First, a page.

Curtis Tate Published

Coal Industry Opposes Natural Gas Pipeline State Leaders Support

Chris Hamilton, president of the West Virginia Coal Association.
Chris Hamilton, president of the West Virginia Coal Association.
Perry Bennett/WV Legislative Photography

Environmental groups have opposed the completion of the Mountain Valley Pipeline, and they’ve had some success blocking it in court.

They may have an unlikely ally: the West Virginia Coal Association.

Coal Association President Chris Hamilton told Sen. Bill Hamilton, R-Upshur, and a member of the Economic Development Committee, that the association had supported the pipeline in the past.

But Chris Hamilton said the 300-mile natural gas pipeline would displace coal-fired electricity generation at four power plants in North Carolina.

“So you’d be against it now?” Bill Hamilton asked.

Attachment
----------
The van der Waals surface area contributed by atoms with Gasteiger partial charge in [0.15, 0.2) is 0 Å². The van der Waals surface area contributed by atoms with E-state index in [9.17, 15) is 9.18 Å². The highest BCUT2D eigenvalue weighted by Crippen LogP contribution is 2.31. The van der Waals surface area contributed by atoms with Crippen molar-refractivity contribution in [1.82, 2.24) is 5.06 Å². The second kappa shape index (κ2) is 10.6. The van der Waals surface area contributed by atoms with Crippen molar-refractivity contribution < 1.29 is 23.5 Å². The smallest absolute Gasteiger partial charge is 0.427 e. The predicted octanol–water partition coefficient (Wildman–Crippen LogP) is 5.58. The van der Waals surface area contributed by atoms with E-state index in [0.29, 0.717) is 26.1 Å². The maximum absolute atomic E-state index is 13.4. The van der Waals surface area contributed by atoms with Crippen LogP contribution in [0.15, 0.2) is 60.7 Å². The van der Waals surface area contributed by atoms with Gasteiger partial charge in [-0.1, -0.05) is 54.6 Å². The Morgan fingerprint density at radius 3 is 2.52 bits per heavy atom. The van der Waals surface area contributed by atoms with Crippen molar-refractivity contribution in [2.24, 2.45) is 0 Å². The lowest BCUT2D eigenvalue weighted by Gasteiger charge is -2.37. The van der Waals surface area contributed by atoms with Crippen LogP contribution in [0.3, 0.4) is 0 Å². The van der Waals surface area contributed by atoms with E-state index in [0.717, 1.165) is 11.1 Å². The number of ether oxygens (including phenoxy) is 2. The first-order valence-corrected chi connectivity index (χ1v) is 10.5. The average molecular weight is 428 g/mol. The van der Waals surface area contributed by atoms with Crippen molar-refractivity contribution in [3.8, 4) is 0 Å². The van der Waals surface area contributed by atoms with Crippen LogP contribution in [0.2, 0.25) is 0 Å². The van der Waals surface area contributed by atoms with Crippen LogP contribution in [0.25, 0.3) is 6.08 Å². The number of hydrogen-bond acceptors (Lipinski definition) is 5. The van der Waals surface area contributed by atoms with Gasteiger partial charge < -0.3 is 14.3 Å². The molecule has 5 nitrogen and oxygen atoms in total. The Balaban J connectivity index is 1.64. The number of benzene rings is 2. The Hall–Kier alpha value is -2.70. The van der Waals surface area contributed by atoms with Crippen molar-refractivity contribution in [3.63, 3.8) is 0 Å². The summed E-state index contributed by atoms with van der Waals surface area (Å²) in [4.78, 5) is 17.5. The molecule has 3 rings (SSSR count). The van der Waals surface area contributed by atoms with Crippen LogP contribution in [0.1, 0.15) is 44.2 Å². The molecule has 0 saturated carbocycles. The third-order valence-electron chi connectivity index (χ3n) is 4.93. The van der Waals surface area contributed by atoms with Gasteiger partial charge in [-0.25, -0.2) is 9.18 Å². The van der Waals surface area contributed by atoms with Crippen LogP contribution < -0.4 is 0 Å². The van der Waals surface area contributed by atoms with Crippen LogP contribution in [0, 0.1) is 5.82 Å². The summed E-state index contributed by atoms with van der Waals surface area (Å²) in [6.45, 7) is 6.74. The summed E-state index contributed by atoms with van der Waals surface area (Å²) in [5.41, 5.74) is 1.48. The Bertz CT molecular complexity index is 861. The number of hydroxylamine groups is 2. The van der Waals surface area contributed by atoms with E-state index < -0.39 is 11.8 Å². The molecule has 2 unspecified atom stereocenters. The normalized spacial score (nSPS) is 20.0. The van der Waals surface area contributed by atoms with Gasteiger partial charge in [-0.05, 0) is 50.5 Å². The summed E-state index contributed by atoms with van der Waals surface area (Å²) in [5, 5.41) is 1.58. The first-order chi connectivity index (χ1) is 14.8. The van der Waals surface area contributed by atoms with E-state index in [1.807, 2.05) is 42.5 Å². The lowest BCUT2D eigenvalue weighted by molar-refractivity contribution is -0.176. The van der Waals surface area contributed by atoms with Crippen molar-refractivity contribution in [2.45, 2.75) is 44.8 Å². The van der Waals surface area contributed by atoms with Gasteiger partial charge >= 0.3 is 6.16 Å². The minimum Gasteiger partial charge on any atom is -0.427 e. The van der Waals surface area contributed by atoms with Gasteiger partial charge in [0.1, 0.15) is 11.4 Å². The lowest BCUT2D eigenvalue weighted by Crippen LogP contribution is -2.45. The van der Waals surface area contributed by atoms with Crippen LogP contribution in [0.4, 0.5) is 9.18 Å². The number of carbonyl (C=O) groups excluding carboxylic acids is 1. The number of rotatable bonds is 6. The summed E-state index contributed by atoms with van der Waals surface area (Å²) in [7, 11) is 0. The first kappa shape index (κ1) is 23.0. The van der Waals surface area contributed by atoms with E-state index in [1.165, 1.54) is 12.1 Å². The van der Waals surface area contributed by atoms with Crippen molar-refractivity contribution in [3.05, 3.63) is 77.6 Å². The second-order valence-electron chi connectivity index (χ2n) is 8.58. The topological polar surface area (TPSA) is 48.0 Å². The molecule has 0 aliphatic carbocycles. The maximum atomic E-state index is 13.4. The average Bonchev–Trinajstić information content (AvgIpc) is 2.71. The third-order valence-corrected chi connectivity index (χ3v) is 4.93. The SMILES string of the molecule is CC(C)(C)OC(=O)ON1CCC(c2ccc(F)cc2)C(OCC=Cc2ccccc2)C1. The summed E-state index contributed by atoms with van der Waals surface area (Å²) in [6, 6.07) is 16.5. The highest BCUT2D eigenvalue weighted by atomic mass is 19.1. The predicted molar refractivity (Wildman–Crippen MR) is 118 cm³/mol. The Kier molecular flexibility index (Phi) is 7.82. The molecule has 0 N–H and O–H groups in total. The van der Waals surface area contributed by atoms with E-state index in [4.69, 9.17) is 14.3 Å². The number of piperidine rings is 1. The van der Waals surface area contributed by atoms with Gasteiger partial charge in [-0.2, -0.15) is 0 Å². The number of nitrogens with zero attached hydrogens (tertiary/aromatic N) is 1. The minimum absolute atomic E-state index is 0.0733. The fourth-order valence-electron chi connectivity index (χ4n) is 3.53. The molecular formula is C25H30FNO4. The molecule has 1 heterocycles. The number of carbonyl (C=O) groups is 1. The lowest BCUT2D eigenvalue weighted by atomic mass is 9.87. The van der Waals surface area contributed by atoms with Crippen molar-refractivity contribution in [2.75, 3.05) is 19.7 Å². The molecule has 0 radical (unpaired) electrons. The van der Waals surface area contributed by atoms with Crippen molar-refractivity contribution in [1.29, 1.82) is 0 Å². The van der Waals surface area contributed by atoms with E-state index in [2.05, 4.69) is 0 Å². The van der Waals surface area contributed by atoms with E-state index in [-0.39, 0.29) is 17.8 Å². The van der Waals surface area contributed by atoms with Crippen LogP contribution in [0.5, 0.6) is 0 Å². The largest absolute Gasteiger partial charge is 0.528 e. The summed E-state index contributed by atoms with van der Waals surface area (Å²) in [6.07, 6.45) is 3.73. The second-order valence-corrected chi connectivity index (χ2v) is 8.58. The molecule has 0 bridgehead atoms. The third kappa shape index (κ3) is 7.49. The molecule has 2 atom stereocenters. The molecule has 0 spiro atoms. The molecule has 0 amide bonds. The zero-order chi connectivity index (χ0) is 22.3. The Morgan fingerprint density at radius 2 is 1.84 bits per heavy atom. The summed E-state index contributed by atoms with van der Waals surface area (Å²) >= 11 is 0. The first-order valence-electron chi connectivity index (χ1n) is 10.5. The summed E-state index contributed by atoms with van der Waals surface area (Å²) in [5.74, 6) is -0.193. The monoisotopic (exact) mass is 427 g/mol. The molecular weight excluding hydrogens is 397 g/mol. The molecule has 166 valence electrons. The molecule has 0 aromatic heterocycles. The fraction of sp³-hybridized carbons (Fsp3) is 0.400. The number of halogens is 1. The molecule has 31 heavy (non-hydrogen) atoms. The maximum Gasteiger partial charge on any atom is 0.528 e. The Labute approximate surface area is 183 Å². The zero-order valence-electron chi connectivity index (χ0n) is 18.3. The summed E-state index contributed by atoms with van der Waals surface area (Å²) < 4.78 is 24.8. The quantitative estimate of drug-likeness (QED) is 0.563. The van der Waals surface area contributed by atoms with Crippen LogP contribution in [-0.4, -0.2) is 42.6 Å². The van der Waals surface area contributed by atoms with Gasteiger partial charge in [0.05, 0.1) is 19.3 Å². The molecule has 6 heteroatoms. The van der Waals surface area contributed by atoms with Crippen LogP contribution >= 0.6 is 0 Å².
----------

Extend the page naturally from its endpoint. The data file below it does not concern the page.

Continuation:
“Yes,” Chris Hamilton said.

“Unfortunate, thank you,” Bill Hamilton said.

The committee then approved Senate Bill 188, which would expedite permitting for natural gas projects in West Virginia.

Chris Hamilton encouraged lawmakers to modify the bill with language that gave equal favor to coal and natural gas for electricity generation, but the committee voted down the effort.

The 42-inch diameter pipeline is a priority for state leaders, including U.S. Sens. Joe Manchin and Shelley Moore Capito.

The Federal Energy Regulatory Commission last year gave the pipeline’s builders a four-year extension to finish the project.